Scientists Report More Concerns Over Use of BPA

You may want to check out what materials your water bottle is made out of before taking your next big swig. Research indicates that using hard plastic water bottles made with bisphenol A (or BPA) may lead to reproductive and cardiovascular problems. BPA is also a common material found in other plastic food containers, baby bottles, and toddler sippy cups.

Research conducted by scientists at the University of Illinois using mice as a test subject indicates that low doses of BPA slow growth and impair the proper functioning of adult reproductive cells. Scientific studies have shown that the chemical structure of BPA is similar to estradiol, a sex hormone. Its similar structure means that BPA can bind to estrogen receptors on the surface of some cells. More research is required to determine what impact this binding of BPA has; that is, whether it impairs, mimics, or increases the activity of estrogen on these cells.

Another study, conducted by scientists at the Yale School of Medicine, showed that when female mice were given BPA in the middle of their pregnancies, their female offspring showed an irreversible change in HOXA10, a “master regulatory gene” involved in fertility. A third study, conducted by scientists at the University of Cincinnati, indicated that the presence of BPA increased irregularities in heartbeat (arrhythmia) in muscle cells isolated from mice and rats.

Human studies involving BPA indicate that the chemical is present in urine, blood, breast milk, and the amniotic fluid of pregnant women. In addition, a study of over 2500 people aged six and older, conducted by the Centers for Disease Control (CDC) showed that 93 percent of those tested had BPA in their system. Typically, BPA is eliminated fairly quickly from the human body, though not as fast as once thought. Scientists initially thought that BPA was eliminated from the body within 12 to 18 hours after being ingested. However, results of the National Health and Nutrition Examination Survey showed that the amount of BPA in the body was the same 12 to 20 hours after a meal as it was only five hours after a meal.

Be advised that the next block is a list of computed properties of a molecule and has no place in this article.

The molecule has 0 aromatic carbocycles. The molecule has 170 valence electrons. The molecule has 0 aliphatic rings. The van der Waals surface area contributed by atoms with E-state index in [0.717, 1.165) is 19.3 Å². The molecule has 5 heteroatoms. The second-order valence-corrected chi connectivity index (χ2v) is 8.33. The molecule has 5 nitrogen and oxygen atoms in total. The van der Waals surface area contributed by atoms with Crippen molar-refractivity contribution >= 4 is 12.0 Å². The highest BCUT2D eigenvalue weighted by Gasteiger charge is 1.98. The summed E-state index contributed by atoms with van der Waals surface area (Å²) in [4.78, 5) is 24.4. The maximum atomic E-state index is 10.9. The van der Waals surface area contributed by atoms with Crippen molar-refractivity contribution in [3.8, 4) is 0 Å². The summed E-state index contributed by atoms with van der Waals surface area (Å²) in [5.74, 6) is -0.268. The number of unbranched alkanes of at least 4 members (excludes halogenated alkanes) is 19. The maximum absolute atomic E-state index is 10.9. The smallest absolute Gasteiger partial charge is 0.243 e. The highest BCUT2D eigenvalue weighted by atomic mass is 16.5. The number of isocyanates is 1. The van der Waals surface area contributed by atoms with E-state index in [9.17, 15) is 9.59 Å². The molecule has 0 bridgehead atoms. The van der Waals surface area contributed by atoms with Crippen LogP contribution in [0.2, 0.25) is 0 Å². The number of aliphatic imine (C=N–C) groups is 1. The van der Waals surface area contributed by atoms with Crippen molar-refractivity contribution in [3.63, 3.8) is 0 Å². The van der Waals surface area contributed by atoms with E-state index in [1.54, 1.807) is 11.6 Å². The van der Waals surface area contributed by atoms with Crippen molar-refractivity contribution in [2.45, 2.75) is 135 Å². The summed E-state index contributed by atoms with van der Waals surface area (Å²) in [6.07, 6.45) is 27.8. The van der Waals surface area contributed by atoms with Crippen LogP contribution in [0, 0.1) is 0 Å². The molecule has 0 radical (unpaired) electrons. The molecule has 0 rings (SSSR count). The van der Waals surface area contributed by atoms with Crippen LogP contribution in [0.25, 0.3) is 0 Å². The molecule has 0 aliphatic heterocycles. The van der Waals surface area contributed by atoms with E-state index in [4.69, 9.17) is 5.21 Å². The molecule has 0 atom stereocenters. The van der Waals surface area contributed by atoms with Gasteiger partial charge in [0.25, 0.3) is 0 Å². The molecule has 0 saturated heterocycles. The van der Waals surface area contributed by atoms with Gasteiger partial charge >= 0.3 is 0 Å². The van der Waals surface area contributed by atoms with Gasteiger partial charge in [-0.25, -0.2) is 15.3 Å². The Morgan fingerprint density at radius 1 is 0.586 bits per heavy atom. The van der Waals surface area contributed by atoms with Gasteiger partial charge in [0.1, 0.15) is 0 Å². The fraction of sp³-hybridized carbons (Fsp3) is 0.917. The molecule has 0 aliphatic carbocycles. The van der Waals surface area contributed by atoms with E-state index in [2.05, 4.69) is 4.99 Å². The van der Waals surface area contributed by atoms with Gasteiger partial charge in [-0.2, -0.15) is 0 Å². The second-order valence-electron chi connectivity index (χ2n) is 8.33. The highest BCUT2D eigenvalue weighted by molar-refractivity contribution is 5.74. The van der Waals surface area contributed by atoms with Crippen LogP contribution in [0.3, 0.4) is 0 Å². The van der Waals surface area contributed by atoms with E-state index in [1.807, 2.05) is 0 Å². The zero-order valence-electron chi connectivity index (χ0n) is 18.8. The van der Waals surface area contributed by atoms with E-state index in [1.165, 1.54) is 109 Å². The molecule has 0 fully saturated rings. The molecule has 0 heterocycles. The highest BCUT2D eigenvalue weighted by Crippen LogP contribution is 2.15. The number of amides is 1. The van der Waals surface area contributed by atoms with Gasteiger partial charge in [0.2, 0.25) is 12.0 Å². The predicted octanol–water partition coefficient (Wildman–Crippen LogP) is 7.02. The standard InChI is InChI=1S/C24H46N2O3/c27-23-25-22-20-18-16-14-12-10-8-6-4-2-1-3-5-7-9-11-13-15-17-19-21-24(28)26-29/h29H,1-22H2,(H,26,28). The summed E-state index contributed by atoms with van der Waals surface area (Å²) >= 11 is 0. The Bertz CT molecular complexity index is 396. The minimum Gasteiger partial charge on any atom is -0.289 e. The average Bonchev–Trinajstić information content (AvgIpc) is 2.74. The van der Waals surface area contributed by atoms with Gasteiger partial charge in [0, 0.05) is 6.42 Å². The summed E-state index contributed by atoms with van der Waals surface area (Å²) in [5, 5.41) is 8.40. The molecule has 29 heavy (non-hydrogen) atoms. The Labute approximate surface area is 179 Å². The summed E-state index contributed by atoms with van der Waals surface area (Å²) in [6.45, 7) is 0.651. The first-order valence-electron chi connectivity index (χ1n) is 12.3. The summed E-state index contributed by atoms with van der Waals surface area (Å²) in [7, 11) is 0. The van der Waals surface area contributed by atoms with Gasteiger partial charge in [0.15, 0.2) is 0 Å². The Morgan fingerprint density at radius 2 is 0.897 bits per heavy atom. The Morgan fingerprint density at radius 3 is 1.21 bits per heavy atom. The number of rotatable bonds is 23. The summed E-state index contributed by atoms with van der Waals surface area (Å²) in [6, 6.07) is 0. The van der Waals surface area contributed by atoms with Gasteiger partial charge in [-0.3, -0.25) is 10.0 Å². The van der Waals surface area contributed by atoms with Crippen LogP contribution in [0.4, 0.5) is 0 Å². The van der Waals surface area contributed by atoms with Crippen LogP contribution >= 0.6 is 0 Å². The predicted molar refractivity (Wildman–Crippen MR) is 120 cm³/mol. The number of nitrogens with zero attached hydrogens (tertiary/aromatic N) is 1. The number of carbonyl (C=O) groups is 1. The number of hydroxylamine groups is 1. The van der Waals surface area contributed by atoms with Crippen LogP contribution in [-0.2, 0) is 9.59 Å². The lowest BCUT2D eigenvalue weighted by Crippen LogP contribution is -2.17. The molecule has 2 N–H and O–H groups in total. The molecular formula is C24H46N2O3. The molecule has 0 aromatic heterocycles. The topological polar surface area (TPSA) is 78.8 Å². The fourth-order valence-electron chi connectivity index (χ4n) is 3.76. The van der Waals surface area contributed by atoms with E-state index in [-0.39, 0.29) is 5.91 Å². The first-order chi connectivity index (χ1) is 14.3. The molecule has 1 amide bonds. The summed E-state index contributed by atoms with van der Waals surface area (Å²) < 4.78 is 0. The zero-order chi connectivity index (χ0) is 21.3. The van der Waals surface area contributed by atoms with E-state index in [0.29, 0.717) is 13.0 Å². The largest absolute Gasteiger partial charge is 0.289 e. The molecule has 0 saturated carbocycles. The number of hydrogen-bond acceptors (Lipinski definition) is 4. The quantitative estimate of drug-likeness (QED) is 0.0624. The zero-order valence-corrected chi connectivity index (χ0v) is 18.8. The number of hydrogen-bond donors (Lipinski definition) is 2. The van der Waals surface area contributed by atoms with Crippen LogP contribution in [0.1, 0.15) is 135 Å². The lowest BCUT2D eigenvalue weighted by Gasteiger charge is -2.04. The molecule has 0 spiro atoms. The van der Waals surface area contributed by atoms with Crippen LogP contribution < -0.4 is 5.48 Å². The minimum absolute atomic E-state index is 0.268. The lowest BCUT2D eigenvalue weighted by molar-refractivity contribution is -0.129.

Though many retailers and manufacturers have voluntarily phased out the use of BPA in products such as baby bottles, water bottles, and sippy cups, controversy remains as to how dangerous (if it all) using such containers is for human health. Plastic manufacturers argue that the amounts of BPA present in human systems are well below levels that could cause harm to one’s health. However, scientists are concerned about the accumulation of BPA in the human system, given that a number of products contain BPA. In addition, animal studies have shown that fetal exposure to BPA can lead to brain, behavioral, and reproductive health issues. Given these results, many city and state governments have proposed banning the use of BPA in products marketed specifically for the use of infants and children.

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